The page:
If I ran a nonprofit theatre in New York City, during the past several months I imagine I'd been frequently (and wistfully) turning my gaze on Midtown's Manhattan Theatre Club and thinking, "When I grow up, I want to be just like them."
Lord knows, I wouldn't have thought such a thing a couple years ago, when the Off-Broadway powerhouse was stumbling through the public relations debacle that was Corpus Christi. And I wouldn't have been too envious even as recently as last winter, when Andrew Lippa's The Wild Party didn't exactly live up to expectations. But, since then, MTC has racked up hit after hit, its artistic touch seemingly as unfailing as King Midas'. It all began with The Tale of the Allergist's Wife, which proved to be Charles Busch's breakthrough play and featured a great comic performance by Linda Lavin. Then came Proof by the unknown David Auburn. The modest, likable drama became an even bigger critical hit and crowd-pleaser. Both plays transferred to Broadway with due speed, Allergist's Wife to the Ethel Barrymore and Proof to the Walter Kerr.
Then this fall began with the opening of A Class Act, the biographical musical about lyricist Ed Kleban, written and directed by and starring Lonny Price. Soon, it was announced that the show would jump to Broadway's Ambassador in February. Exactly one week after A Class Act opened, the curtain rose on Alan Ayckbourn's dark comedy, Comic Potential. And now—this is starting to get boring—there was talk that it, too, will have a commercial life beyond its Off-Broadway run (it has already extended). Amid all this buzz, MTC revealed plans for an $18 million rehabilitation and restoration of the historic Biltmore, the 75-year-old Broadway house. That way things are going, the company will need the space.
Their was some success for other people this week, notably playwright Stephen Adly Guirgis and director Philip Seymour Hoffman, whose searing drama Jesus Hopped the A Train opened to an encouraging review in the New York Times. The limited Off-Broadway run will play only six weeks, until Dec. 31, but look for life to go on for the play. The fortunes of Seussical were not as rosy. Despite the show's months of very high-profile backstage struggles and efforts to make good, critics didn't think too many positive thinks about the whimsical musical—once the great hope of the 2000-01 season.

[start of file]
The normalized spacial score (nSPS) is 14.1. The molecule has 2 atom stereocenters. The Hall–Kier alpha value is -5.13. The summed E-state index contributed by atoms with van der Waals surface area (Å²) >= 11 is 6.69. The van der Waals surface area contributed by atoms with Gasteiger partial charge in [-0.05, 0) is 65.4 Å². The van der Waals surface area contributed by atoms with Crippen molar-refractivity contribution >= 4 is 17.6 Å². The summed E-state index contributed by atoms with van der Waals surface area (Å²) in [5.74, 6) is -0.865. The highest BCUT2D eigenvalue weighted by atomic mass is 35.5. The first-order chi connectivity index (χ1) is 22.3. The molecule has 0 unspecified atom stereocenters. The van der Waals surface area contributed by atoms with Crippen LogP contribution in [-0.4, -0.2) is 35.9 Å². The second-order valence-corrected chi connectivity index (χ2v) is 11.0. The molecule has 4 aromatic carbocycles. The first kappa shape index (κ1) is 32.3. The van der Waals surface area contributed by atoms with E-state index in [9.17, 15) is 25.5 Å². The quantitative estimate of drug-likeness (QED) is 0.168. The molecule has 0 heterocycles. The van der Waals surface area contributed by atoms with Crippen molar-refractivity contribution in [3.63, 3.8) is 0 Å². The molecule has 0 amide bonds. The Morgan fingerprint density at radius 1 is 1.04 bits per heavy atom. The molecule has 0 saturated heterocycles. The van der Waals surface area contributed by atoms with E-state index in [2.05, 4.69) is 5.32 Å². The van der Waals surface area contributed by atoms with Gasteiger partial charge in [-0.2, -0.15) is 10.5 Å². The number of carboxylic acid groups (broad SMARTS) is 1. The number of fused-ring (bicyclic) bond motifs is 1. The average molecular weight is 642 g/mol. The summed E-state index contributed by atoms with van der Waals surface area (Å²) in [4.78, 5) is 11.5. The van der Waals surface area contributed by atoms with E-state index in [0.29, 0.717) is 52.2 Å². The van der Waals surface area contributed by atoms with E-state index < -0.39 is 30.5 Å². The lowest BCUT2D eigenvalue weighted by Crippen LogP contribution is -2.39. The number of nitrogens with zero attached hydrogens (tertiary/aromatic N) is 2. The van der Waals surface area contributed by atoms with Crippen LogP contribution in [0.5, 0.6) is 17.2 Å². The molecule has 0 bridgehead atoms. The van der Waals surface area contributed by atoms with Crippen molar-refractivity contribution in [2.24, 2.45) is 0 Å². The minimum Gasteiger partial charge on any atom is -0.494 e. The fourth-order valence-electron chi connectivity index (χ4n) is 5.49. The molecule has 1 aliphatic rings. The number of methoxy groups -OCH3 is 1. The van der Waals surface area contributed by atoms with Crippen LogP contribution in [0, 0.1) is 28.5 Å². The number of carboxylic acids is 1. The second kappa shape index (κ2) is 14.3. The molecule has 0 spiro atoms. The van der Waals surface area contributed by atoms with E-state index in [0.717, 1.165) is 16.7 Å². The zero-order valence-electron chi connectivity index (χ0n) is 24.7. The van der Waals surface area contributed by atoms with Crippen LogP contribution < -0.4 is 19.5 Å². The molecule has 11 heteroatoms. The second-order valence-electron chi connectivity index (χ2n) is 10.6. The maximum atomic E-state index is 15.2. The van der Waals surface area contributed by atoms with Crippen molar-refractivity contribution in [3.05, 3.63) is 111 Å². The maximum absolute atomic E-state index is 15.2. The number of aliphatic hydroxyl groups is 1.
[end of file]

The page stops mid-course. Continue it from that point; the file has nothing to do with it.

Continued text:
There was new news about another gargantuan musical once scheduled to slay Broadway this season: John Kander and Fred Ebb's The Visit. Producers gave up on bringing the Friedrich Durrenmatt-inspired tuner to New York in 2000-2001 after an exhaustive and well-publicized search for a lead actress to replace the departed Angela Lansbury. The multiple Tony-winner dropped out of the show July 20, to be with her husband, who had recently undergone heart surgery. Now, the show is researching a very different road to Gotham, talking with various nonprofit theatres across the country, notably the Goodman Theatre in Chicago. The powerhouse Windy City theatre has had a lot luck in transferring shows to New York recently (Death of a Salesman, A Moon for the Misbegotten). If such a production happens, it will bow sometime in 2001, with NYC still the ultimate goal. In the meantime, August Wilson's King Hedley II christened the Goodman's new two-theatre complex when it began performances in Chicago on Nov. 30. The play will open Dec. 11 and run through Jan. 13, 2001.
In Downtown Manhattan, it just got a lot harder for emerging actors, directors and playwrights to hone their craft. On Nov. 14, Todo Con Nada, strapped for cash and owing thousands in back rent, was finally evicted from its cramped, longtime quarters at 167 Ludlow St. In its 12 years of existence, Nada touched the careers of hundreds of young artists, hosting formative efforts by The Present Company, Target Margin Theatre, Elevator Repair Service, verse playwright Kirk Wood Bromley, playwright-screenwriter Todd Alcott, actor James Urbaniak, performance artist Deb Margolin and director Randall Curtis Rand, as well as giving birth to the first incarnation of The Donkey Show. The manner in which the space was run was not perfect (in recent years, many artists complained of not receiving the share of box office due to them), but Ludlow was always a good place to cut one's artistic teeth (at least once), and it now appears that the Off-Off-Broadway rite of passage called Nada has vanished forever from the face of the Earth—producer Aaron Beall's vows to get back in the space notwithstanding. New York theatre is the poorer for it.
That is not to say that Downtown theatre is dead. The theatrical likes of Stomp and Blue Man Group continue their assault on Broadway. Until recently, such shows—driven by a single gimmick, usually free of text, and seemingly unstoppable in their public appeal—have made their homes Off-Broadway. But with the advent of Riverdance—On Broadway this season, the tide seems to have turned and the stakes gotten higher. The latest dose of pure, caffeinated stage entertainment is Blast!, and it will set up shop at the Broadway Theatre in April. Blast! boasts 60 band-instrument-toting performers, aged 18 to 31. The music is complimented by traditional marching band flag and sabre corps, who fling their brightly colored banners and wooden rifles to the flies in choreographed routines. The musicians, too, get involved in the marching. The inclusion of Ravel's "Bolero" in the score notwithstanding, the show is bound to have family appeal. The cast is made up of band geeks, after all.
—By Robert Simonson